It’s not easy being a teenager. Stress and pressure come in a variety of ways but one of the biggest worries can be over drug and alcohol use. Our children are bombarded with myths and mixed messages from the internet, TV, movies, music or from friends. But the Ocean County Health Department is endeavoring to set straight many of the myths by answering questions and providing valuable information on a variety of topics during National Drug and Alcohol Facts Week taking place January 22-27.
“There is so much conflicting information teens are forced to process and then try to make all the right decisions. The goal behind this national event is to offer some answers to the questions teens have regarding substance abuse based on facts and the science behind them,” says Ocean County Freeholder Gerry P. Little, liaison to the Ocean County Board of Health.
According to the National Institute on Drug Abuse (NIODA), reported use of vaping has nearly doubled among American high school seniors with a jump from 11 percent in 2017 to 20.9 percent in 2018. Additionally, close to 1 in 4 high school seniors report using an illicit drug in the past month, with marijuana at the top of the list. But there is good news to report. In some cases, use has dropped this past year to lower levels than ever before. Substances at historic low levels of use include alcohol, cigarettes, heroin, prescription opioids, MDMA (Ecstasy or Molly), methamphetamine, amphetamines, sedatives, and ketamine.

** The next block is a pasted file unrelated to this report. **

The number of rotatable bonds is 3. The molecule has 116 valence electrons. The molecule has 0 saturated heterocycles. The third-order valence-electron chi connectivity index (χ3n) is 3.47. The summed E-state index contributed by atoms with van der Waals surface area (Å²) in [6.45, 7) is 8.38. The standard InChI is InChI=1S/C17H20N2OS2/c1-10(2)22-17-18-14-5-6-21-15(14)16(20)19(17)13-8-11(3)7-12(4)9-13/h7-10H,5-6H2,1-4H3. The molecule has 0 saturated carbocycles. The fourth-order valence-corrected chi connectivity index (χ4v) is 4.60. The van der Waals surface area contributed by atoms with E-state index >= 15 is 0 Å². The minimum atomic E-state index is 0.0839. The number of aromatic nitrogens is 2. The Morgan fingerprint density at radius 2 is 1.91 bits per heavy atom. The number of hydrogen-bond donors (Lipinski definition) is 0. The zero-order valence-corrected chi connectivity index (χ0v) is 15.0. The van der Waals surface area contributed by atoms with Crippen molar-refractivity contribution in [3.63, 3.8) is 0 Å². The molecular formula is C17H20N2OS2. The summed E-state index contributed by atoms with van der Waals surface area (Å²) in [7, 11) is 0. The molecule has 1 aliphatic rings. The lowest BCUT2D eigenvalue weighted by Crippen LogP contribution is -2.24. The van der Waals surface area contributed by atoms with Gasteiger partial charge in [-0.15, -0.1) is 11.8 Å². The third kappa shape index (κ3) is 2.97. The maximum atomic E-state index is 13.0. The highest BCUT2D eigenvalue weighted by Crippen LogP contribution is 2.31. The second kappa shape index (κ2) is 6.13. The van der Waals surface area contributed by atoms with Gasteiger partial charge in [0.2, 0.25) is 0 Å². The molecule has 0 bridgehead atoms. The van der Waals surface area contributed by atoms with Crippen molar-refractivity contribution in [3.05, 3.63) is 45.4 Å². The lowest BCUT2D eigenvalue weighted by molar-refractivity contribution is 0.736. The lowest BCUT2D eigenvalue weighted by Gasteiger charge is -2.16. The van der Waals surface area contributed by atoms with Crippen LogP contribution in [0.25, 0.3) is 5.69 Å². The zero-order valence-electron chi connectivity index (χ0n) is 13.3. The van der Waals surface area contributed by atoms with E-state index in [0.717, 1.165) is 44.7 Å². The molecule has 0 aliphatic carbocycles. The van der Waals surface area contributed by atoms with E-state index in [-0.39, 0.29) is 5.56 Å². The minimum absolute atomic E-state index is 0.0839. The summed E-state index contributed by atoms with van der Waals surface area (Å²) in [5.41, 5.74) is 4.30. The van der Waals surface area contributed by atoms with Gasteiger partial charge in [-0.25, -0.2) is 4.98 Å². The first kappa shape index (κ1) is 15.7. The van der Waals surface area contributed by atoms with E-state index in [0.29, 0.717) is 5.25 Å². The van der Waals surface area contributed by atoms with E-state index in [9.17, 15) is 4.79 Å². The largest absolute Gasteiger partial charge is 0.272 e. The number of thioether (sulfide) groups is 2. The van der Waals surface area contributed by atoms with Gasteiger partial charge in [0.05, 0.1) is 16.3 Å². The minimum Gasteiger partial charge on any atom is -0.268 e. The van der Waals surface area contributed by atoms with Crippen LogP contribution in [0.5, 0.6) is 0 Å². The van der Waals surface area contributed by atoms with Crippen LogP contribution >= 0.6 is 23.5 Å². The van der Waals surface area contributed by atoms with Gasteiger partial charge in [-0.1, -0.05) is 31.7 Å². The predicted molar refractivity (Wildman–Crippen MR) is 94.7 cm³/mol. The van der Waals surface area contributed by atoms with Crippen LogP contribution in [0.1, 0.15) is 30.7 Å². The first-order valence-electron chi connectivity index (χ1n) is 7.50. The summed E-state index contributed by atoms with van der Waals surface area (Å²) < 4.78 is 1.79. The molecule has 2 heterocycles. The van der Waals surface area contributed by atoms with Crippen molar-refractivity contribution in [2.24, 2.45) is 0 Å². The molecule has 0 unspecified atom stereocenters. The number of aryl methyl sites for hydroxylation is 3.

Teenagers can get involved in the campaign by following the Ocean County Health Department on our social media platforms every day during National Drug and Alcohol Facts Week where they will find posts and videos on topics such as vaping, tobacco, drinking, opioids, addiction and the many other services the agency provides the community.
Daniel E. Regenye, Ocean County Health Department Public Health Coordinator, informs us that, “With teenagers so comfortable using social media today we thought this campaign was a great opportunity to use the OCHD social media platforms to reinforce our steady message about the dangers and facts behind substance abuse. Ultimately, our wish is that we make a connection with the teens participating in the event and that they and their friends would continue to visit our sites down the road to get all the latest information and facts not only in regards to substance abuse but other important public health services and programs.”
For more information about National Drug and Alcohol Facts Week taking place January 22-27, please visit the Ocean County Health Department website at www.ochd.org. Also, please check out our new website at www.phu2.org, to access and learn more about our Public Health is You Too! campaign to help equip you to take simple steps to improve your health.